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FIA chief accused of trying to cancel HUGE F1 race

FIA chief accused of trying to cancel HUGE F1 race

FIA chief accused of trying to cancel HUGE F1 race

FIA chief accused of trying to cancel HUGE F1 race

FIA president Mohammed Ben Sulayem allegedly told officials not to certify the Las Vegas Grand Prix circuit as safe ahead of the inaugural race late last year.

The return to Vegas for Formula 1 was one of the high points of the 2023 season, both from a fan perspective and a financial one for the sport, with cars racing down the world-famous Las Vegas strip.

As with any new track, the Las Vegas street circuit was the subject of vigorous safety checks before it was passed as suitable to hold an F1 race.

Now, it has been revealed to BBC Sport by an FIA whistleblower that Ben Sulayem allegedly told officials to find a way not to pass the circuit as safe for racing.

The BBC confirmed that this is the same whistleblower that told of potential race interference from Ben Sulayem during the 2023 Saudi Arabian GP, where he allegedly told stewards to overturn a penalty for Fernando Alonso.

READ MORE: FIA president Ben Sulayem INVESTIGATED over alleged F1 race 'interference'

Mohammed Ben Sulayem allegedly tried to tell officials not to pass the Las Vegas circuit as safe
Mohammed Ben Sulayem is the president of the FIA
The Las Vegas Grand Prix was some spectacle at the back end of 2023

Ben Sulayem allegedly involved in race interference

The claim has been made in a report by the FIA's compliance officer to the governing body's ethics committee, who Ben Sulayem has been referred to in an investigation surrounding the alleged race interference issue.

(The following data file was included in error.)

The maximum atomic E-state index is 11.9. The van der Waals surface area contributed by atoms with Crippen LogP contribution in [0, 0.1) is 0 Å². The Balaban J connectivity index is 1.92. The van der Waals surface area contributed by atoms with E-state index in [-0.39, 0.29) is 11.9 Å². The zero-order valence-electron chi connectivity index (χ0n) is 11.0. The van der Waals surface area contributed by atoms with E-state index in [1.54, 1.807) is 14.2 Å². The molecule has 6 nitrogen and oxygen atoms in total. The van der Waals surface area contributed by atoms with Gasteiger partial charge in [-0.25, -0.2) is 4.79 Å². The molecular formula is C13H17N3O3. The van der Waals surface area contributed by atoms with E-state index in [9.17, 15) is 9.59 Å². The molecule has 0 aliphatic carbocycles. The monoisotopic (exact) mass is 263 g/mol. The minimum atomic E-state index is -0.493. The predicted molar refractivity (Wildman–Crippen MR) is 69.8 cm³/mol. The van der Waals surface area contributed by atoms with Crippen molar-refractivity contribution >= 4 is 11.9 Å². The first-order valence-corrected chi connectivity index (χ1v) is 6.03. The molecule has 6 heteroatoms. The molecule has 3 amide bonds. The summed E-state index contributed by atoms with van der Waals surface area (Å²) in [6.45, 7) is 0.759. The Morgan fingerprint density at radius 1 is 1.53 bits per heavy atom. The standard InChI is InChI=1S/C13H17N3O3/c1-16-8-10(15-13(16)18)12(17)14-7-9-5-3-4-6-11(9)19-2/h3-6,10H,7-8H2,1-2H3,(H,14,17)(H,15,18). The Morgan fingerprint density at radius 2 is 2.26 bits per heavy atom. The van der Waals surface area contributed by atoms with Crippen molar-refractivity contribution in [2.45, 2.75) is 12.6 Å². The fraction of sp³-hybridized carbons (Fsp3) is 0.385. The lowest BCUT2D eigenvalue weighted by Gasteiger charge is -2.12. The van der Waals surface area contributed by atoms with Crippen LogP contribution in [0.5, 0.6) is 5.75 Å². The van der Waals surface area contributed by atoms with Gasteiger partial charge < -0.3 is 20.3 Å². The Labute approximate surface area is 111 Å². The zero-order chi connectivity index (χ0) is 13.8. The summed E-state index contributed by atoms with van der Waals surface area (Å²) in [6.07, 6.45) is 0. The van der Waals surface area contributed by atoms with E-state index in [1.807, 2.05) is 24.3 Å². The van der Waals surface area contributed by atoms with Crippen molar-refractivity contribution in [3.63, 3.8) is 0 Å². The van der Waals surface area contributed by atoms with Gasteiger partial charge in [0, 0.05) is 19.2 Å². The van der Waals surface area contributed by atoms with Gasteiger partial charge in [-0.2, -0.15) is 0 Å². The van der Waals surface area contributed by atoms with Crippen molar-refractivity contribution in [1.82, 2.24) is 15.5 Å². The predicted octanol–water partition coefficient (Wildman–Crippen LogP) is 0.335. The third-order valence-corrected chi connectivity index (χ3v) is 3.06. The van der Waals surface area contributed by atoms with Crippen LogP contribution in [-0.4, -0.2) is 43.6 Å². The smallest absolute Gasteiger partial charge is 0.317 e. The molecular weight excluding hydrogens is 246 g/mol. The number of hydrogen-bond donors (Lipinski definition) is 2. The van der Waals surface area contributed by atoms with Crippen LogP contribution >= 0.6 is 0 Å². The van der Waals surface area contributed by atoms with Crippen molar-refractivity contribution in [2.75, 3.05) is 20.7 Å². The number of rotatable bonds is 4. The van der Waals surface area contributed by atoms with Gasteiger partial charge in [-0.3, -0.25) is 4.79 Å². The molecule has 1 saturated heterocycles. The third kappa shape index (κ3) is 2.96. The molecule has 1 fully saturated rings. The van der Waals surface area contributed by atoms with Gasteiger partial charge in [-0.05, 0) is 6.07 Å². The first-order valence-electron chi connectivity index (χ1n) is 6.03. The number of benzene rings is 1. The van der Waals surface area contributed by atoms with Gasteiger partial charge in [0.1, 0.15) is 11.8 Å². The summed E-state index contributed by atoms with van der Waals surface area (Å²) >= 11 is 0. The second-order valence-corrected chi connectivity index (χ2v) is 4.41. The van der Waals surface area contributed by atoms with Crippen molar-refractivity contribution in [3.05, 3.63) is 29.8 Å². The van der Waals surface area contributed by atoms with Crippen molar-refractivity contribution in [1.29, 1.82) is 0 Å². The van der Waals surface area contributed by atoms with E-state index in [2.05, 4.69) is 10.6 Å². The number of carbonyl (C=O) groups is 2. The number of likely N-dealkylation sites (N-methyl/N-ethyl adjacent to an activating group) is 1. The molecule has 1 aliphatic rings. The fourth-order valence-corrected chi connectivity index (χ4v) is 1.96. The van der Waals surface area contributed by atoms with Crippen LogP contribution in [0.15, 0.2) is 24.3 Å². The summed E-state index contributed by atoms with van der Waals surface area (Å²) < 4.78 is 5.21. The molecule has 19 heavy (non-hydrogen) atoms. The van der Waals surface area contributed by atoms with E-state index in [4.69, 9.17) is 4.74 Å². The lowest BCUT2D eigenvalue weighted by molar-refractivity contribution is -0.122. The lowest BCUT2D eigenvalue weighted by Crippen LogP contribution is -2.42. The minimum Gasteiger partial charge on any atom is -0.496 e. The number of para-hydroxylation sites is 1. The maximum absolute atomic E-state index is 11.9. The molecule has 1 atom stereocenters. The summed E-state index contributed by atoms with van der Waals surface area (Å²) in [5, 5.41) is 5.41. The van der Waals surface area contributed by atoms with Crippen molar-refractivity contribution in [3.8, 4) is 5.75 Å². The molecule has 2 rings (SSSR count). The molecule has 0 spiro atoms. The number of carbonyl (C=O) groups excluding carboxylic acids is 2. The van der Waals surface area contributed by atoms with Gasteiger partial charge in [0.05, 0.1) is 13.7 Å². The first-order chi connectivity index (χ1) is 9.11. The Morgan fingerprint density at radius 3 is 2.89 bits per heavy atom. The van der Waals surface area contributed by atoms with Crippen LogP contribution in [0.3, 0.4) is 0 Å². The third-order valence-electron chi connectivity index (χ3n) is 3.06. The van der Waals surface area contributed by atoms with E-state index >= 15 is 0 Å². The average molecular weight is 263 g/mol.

An official FIA spokesperson said in a statement: "From a sporting and safety perspective, the Las Vegas circuit approval followed FIA protocol in terms of inspection and certification.

READ MORE: Wolff reveals Verstappen 'PRIORITY' as Mercedes seek Hamilton replacement

"If you recall, there was a delay in the track being made available for inspection due to ongoing local organiser construction works."

As it happened, officials were not able to find any reason not to confirm the circuit as being safe, and therefore the race weekend went ahead, with Max Verstappen claiming victory last November.

However, during practice that weekend, a loose drain cover destroyed Carlos Sainz's Ferrari, prompting major repairs to both the circuit and Sainz's car, causing a long delay to proceedings.

It is unclear as to the motives for Ben Sulayem to allegedly want to cancel the Las Vegas GP, a deal that has been so lucrative for F1.

READ MORE: Horner makes big announcement over Red Bull future

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Fernando Alonso FIA Mohammed Ben Sulayem Las Vegas Grand Prix Saudi Arabian GP BBC Sport
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